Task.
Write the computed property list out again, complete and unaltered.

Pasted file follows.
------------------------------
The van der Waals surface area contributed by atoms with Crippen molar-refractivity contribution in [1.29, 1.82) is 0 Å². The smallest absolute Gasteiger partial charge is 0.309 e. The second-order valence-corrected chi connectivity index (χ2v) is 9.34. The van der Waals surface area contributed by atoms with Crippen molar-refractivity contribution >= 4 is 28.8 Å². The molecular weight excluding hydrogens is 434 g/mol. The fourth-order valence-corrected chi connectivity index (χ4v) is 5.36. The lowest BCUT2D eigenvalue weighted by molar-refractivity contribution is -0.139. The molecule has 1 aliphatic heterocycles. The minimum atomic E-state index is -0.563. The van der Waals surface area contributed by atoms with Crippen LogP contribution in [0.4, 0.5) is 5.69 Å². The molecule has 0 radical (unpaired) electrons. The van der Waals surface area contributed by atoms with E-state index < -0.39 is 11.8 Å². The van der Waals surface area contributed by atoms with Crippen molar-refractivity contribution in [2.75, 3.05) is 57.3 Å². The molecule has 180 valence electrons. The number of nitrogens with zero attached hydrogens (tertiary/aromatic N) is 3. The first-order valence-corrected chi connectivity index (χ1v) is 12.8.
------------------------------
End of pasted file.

The van der Waals surface area contributed by atoms with Crippen molar-refractivity contribution in [1.29, 1.82) is 0 Å². The smallest absolute Gasteiger partial charge is 0.309 e. The second-order valence-corrected chi connectivity index (χ2v) is 9.34. The van der Waals surface area contributed by atoms with Crippen molar-refractivity contribution >= 4 is 28.8 Å². The molecular weight excluding hydrogens is 434 g/mol. The fourth-order valence-corrected chi connectivity index (χ4v) is 5.36. The lowest BCUT2D eigenvalue weighted by molar-refractivity contribution is -0.139. The molecule has 1 aliphatic heterocycles. The minimum atomic E-state index is -0.563. The van der Waals surface area contributed by atoms with Crippen LogP contribution in [0.4, 0.5) is 5.69 Å². The molecule has 0 radical (unpaired) electrons. The van der Waals surface area contributed by atoms with E-state index < -0.39 is 11.8 Å². The van der Waals surface area contributed by atoms with Crippen molar-refractivity contribution in [2.75, 3.05) is 57.3 Å². The molecule has 180 valence electrons. The number of nitrogens with zero attached hydrogens (tertiary/aromatic N) is 3. The first-order valence-corrected chi connectivity index (χ1v) is 12.8.